Two lines intersecting in a point is common.  Three or more in a single point almost always indicates something interesting.  Seven lines through a single point is screaming for attention!  From this graph, all lines in this family apparently contain the point (1,-2).  That seems a bit random until you investigate further, but pattern recognition is just half of the battle for a mathematician.  Now that something interesting has been discovered, a mathematician wants to know if this is a fluke or something inherent to all members of the family.

NOTE:  All graphs my students have produced over the years have always contained specific equations.  I don’t know that it’s any more enlightening, but I did create on Desmos a slider version of the graphs of this family with one slider for the initial term (A) and a second for its common difference (d).

UNIQUE SOLUTION METHODS FROM STUDENTS:

All successful solutions eventually rewrite the sequence \left\{ A,B,C \right\} to \left\{ A,A+d,A+2d \right\} where d is the common difference for a generic arithmetic sequence with initial term A.

Method I: After discovering the common point of intersection, most plug it into the left side of the equation and simplify to get

Ax+By+C=A\cdot 1+\left( A+d\right)\cdot -2+\left( A+2d \right)=0.

Because the left side reduces to zero for all generic arithmetic sequences, \left\{ A,A+d,A+2d \right\}, (1,-2) must be common to all members of this family.

A few students aren’t comfortable dealing with 0=0, so these tend to plug in x=1 and solve for y to get y=-2, proving that the y-coordinate for x=1 for all members of this family is always -2.

Method II:  A few students every year work algebraically from properties of arithmetic sequences.  For any arithmetic sequence, \left\{ A,B,C \right\}, \frac{A+C}{2}=B.  This rewrites to 1\cdot A-2\cdot B+C=0, so whenever \left( x,y \right)=\left(1,-2 \right), then Ax+By+C=0 is a fundamental property of all arithmetic sequences.

Personally, I think this method gets closest to explaining why the point (1,-2) is the common characteristic of this family.

Method III:  This year, I had a student take an approach I’d never seen before.  She defined one arithmetic sequence as \left\{ a,a+d,a+2d \right\} and another as \left\{ m,m+n,m+2n \right\} for any real values of a,d,m, and n.  This leads to a system of equations: a\cdot x+(a+d)\cdot y+(a+2d)=0 and m\cdot x+(m+n)\cdot y+(m+2n)=0 .  If you have some younger students or if all the variables make you nervous, the solution is available via Wolfram Alpha.

Still, this system is pretty easy to manipulate.  If you multiply the first equation by m and the second by a, the x-terms will eliminate with subtraction, giving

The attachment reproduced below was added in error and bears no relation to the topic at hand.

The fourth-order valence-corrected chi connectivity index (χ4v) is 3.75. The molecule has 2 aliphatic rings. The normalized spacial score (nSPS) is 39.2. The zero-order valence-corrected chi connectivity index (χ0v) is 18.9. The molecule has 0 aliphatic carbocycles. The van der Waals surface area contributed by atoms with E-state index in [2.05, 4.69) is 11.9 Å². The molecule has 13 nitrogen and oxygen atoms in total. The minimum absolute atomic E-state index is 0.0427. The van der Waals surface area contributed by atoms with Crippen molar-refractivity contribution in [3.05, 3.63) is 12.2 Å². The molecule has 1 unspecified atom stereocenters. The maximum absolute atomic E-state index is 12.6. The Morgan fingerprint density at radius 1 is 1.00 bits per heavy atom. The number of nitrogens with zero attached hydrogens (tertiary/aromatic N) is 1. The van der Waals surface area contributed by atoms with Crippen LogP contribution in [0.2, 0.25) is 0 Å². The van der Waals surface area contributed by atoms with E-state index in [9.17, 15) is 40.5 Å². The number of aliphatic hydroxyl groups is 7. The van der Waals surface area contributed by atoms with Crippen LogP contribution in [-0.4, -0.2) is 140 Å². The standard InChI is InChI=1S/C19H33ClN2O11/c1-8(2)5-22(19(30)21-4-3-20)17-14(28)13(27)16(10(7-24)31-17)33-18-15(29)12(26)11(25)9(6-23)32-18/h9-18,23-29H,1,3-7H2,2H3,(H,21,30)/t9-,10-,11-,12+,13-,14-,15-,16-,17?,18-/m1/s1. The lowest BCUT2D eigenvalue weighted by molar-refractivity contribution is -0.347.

m\cdot((a+d)\cdot y+(a+2d))-a\cdot((m+n)\cdot y+(m+2n))=0.

Solving for y shows that all of the coefficients simplify surprisingly easily.

((ma+md)-(am+an))\cdot y=-(ma+2md)+(am+2an)
(md-an)\cdot y = -2\cdot (md-an)\Longrightarrow y=-2

From here, determining x=1 is easy, proving the relationship.

SOLUTIONS and APPROACHES NOT YET OFFERED BY STUDENTS:

Approach A:  High school students don’t often think about ways to simplify problem situations, especially at the beginning of problems.  One way I did that for this problem in later class discussions was to recognize that it one of the terms in the arithmetic sequence was 0, you didn’t need to deal with nearly as many terms. For example, if your sequence was {1,0,-1}, the linear equation would be x-1=0.  Similarly, the sequence \left\{ 01,2 \right\} leads to y+2=0.  Obviously, the only thing these two lines have in common is the point (1,-2).  A proof of the property must still be established, but this is one of the fastest ways I’ve seen to identify the central property.

Approach B:  A purely algebraic approach to this problem could redefine the arithmetic sequence as \left\{ a,a+d,a+2d\right\}as before, giving:

a\cdot x+(a+d)\cdot y+(a+2d)=0

Collecting like terms gives

(x+y+1)\cdot a+(y+2)\cdot d=0.

The values of a and d must remain as parameters to include all possible arithmetic sequences.  Because the equation always equals 0, the coefficients of a and d are both 0, making y=-2 (for the coefficient of d) and therefore x=1.

EXTENSION:

We once had a test question at the end of the unit containing this exercise.  Basically, it reminded students that they had discovered that all lines Ax+By+C=0, for which \left\{ A, B, C \right\} can be any arithmetic sequence contained the point (1,-2).  It then asked for an equation of a family of linear functions using the same arithmetic \left\{ A, B, C \right\} that all contained the point (1,2).

The two most common responses we’ve seen involve a reflection or a vertical translation.  (1,-2) can become (1,2) by reflecting over the x-axis, so making the y-values negative would do the trick:  Ax-By+C=0.  Similarly, (1,-2) can become (1,2) by translating up 4 units, giving Ax+B(y-4)+C=0.